And most importantly for current purposes, this expert testimony would not be “new.” It would merely bring old arguments back to life. Indeed, Fields's trial attorney made the very same points about the twisty knife to the jury-without needing the help of an expert- that Fields seeks the help of an expert to make now. See R. 68 at 82-86 (discussing the role of the twisty knife at trial). And Fields himself has shown that he can get by just fine without an expert: He makes all these same twisty-knife arguments-and at some length-in his new actual-innocence memorandum. See R. 63 at 6-10 (arguing that the timeline does not work). Thus, Fields does not reasonably need a metallurgist to support his actual-innocence claim.

         2.

         Second, Fields wants an expert to test the DNA from four cigarette butts found in Horton's house after her death. R. 62 at 5. That DNA has already been tested, but the tests did not identify the smokers, and Fields thinks modern technology will yield better results. “This is important, ” Fields says, “because Ms. Horton was not a smoker.” Id. at 5 n.3. Thus, the theory goes, any new DNA test that yielded a match “would place a different suspect on the scene, ” specifically one with a bad habit. Id. at 6. So Fields wants an expert to conduct new tests. Then he wants the Kentucky police to run the results through its DNA index, “compel[ling]” samples “from possible suspects” that it does not already have on file. Id.

         But Kentucky need not do all that. This DNA evidence would admittedly be “new.” But it would not go to any substantial question. Again, Fields must show not that the expert is reasonably necessary for proving just any point, but for showing new evidence in the light of which a jury would more likely than not find him innocent. The cigarette butts might conceivably be relevant to his innocence-if they could prove someone else was in the house the night Bess Horton died. So the issue is not just who, but when. Fields does not say when the butts were deposited. Nor does he say the DNA tests would (or could) show when they were smoked. Could have been the night of. Could have been days, weeks, maybe even months before. All the factfinder-here played by the Court-can do is guess. And without more than a guess, the cigarette butts prove little. Nor do they disprove that Fields was the only person found next to Horton's dead body. Whoever else might have been in the house, Fields was the one there are the wrong time, not to mention the one who quickly confessed. Up against those facts, the Court cannot say that a jury would more likely than not find Fields guilty even if someone else smoked those cigarettes.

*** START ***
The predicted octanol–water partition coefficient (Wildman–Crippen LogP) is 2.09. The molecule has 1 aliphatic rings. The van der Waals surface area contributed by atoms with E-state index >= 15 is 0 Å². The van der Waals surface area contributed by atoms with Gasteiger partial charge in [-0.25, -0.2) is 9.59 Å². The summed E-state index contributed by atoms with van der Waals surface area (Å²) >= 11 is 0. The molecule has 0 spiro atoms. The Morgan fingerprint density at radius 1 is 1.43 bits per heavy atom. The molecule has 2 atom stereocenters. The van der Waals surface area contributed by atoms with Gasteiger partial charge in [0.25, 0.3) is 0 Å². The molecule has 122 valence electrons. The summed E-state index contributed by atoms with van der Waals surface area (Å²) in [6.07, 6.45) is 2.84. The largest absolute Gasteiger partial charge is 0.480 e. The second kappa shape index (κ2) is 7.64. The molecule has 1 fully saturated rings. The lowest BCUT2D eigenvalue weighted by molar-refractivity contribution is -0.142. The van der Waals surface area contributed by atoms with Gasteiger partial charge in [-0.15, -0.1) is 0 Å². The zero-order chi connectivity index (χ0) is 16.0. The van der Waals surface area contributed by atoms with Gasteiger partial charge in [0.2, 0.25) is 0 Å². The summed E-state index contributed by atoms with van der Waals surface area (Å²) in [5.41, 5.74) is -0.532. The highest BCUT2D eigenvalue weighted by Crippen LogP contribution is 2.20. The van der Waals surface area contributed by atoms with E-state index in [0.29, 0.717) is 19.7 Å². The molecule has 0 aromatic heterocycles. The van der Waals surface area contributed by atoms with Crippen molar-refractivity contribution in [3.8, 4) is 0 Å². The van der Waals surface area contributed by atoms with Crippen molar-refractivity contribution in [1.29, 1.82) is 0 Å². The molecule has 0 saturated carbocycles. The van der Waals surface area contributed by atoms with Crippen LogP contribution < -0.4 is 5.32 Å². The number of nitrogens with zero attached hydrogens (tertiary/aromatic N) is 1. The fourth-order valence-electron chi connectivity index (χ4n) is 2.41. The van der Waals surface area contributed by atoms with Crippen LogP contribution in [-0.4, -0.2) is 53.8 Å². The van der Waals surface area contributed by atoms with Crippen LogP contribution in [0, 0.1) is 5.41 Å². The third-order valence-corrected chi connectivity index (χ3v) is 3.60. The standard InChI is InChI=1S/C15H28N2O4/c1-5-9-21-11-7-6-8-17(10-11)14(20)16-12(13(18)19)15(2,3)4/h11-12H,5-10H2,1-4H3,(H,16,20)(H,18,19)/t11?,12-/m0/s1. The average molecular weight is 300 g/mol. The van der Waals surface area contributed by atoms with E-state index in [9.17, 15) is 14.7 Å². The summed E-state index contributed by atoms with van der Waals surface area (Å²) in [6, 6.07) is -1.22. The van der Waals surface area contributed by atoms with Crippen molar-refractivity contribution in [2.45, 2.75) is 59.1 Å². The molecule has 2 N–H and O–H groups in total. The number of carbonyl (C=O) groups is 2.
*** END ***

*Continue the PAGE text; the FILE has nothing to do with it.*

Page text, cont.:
Thus, this DNA expert is not reasonably necessary to prove Field's actual innocence; the expert could only hope to prove a point that bears little relevance to who killed Horton. And an expert is not even reasonably necessary for proving that point. According to Fields, the facts already show that (1) Horton did not smoke, (2) four cigarette butts were in her ash tray, and (3) Fields was only in the house for a little while. Logic, again, is all one needs to connect the dots: If Horton smoked none of those butts, and Fields did not have enough time to smoke all four, then someone else must have visited the house. And if Horton was a reasonably tidy person, who cleaned her ashtray somewhat regularly, someone else might have been in the house that day. Even in its strongest form, this argument still is not very convincing. When was this person there? Who was he (or she)? What were his motives to kill? But the point is: It does not take an expert to make the argument. As such, this expert would not provide any “information [the Court] need[s]” to determine whether Fields is actually innocent. Foley, 835 F.3d at 563. If what he says about Horton's smoking habits is true, it seems likely that someone else smoked those cigarettes. The argument is thus as convincing without experts as it would be with them. The problem is that the argument is just not that convincing.

         So even if the Court took Fields at his word-that someone other than he or Horton was the smoker-the DNA tests would not change the facts. Fields, not the mystery smoker, was found beside Horton and confessed to killing her. Nor would the tests add facts that would likely have pushed the jury the other way than the one it went. And needless to say, Section 3599(f) does not allow defendants to order the state police to drum up new suspects. Because a DNA ...